With his legendary humor and the unique perspective of a seasoned outsider-turned-insider, The Year Without Pants is the best book you will read on the ways leadership, productivity, and work are evolving on business's brave new frontier. Berkun's story reveals insights on creativity, productivity, and leadership from the kind of workplace that might be in everyone's future. We all make judgments of ability at the most superficial levels. This gives each employee the opportunity to learn more about WordPress that they wouldn't necessarily learn in training as well as to really hear the customer. Soon enough, WordPress was born. Meaning: it will always be there, even if Matt Mullenweg decides to back out.
Who was your favorite character and why? So it doesn't try to bring in a lot of outside research or prognostication on the industry at large. Berkun is a terrific writer, and I find him worth reading even on topics that I find inherently less interesting. These are people with deep domain knowledge but enough broad know-how to get things done on their own. It dragged in a few places, but overall painted an interesting picture of a fascinating company. It provided a different perspective for me that I wasn't expecting. Once you start moving, you get new data regardless of where you're trying to go. This book follows the story of Automattic, the creators of Wordpress, and their first outside manager, Scott Berkun, who joins the company as it transitions into its first ever layers of management.
Companies are worried about losing productivity, so the solution should be to try it out, possibly on an employee-by-employee basis. The answer is an amazing and entertaining book about the future of work. But especially the story behind it all rather than just a factual do this don't do that book. I struggled through the first fifty pages and simply could not engage even though I can count on one hand the number of books I've failed to finish. I think the book does a good job of illustrating the value of both remote and in person connections and how they're different.
Discussions about bug fixes, features, and other changes are public. However, it seemed like it might be the time to try an experiment and set up smaller, more discrete teams within the organisation as it began a phase of rapid expansion. Go out, get the book, and read it. While money provides status, status doesn't guarantee meaning. Some worked out well, others not so well. Most important, they show why - with a few controversial exceptions such as Yahoo - more businesses will want to promote this new model of getting things done.
All employees first they will work in support and they will move to development or corresponding position. Wordpress is a opensource project and which is build by many volunteers around the world. The book felt like a decently but not well written journal about one person's work experience with a bunch of ho-hum colleagues. I would not cut any character from this book, I believe each character is unique and play a vital role in the story. Even more interesting since I was on the inside during the author's tenure. And it all started with some inside the head of an 18-year-old photographer.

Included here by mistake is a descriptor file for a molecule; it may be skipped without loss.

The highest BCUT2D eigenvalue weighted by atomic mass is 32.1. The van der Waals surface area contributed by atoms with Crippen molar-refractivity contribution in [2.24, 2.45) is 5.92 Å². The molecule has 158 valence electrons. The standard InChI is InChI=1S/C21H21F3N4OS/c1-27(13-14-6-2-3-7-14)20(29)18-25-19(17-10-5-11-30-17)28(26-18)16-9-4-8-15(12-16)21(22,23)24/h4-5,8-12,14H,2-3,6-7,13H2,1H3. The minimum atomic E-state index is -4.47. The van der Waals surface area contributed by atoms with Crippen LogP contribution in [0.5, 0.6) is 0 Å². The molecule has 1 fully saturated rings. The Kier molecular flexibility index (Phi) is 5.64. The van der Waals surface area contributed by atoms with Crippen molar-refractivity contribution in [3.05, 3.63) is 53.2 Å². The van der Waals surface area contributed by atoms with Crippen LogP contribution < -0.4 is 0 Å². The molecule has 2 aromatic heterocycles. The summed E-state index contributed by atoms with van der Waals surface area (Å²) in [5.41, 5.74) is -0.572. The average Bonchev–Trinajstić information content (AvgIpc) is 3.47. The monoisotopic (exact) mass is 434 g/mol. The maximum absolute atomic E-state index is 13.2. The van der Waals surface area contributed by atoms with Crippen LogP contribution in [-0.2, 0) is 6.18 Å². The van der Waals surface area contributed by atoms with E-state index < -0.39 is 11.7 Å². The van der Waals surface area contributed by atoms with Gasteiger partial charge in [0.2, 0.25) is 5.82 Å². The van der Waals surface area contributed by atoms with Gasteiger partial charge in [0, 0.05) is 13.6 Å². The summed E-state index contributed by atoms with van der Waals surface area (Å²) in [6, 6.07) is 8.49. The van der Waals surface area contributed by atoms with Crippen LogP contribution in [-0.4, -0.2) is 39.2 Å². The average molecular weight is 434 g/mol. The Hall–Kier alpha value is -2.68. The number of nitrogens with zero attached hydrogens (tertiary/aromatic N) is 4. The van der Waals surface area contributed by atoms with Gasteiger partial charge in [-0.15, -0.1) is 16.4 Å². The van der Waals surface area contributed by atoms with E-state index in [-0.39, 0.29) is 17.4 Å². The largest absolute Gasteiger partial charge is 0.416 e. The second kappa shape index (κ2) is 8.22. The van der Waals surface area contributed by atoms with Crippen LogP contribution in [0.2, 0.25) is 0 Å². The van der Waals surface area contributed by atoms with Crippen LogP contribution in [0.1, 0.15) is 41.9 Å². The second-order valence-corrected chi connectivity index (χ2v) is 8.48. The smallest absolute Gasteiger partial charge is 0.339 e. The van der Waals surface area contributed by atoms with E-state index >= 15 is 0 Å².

With a fraction of the resources of Google, Amazon, or Facebook, they have a similar impact on the future of the Internet. Unless you have a time travel machine to loan me, I'm not answering that one. A behind-the-scenes look at the firm behind WordPress. As if there was no collective social personality of the company. This means they are self-motivated and provided management stays out of their way, things go well.
In 21 short chapters you'll discover a fresh way to understand creative thinking, how ideas work, plus insights from decades of study on both how to be more productive and creative at the same time. It's hard to say whether Automattic's eccentricities as a company of which there seem to be quite a few are a cause or symptom of its remote working policies, merely a correlation, or whether both the unorthodox culture and remote working policies stem from some common source—such as the personality of Matt Mullenweg, the company's founder. Innovation comes from experimentation, and they are gaining a lot of knowledge through their experiences. Interesting insight into how they work remotely I run a distributed team as well so I love hearing about how others do it, what works and what doesn't. What happens when an old-school management guru leaves the books and lectures behind to lead a young team at a revolutionary company, with no email, no offices, and no rules? Even more interesting since I was on the inside during the author's tenure. Berkun's story reveals insights on creativity, productivity, and leadership from the kind of workplace that might be in everyone's future. Here in this book he narrates his experience on working in Automattic which is the parent company of famous blogging website wordpress.
One of the most interesting things I learned in the first half of the book was that every employee at WordPress spends time doing support also known as their Happiness Team. They hire people who love what they do. It leans more heavily in my opinion on the latter. Hierarchy The company had no hierarchy until 50 employees, when founder Matt Mullenweg decided to create teams of five people, each with a team lead. I am sure, that helps us to build The Best Product.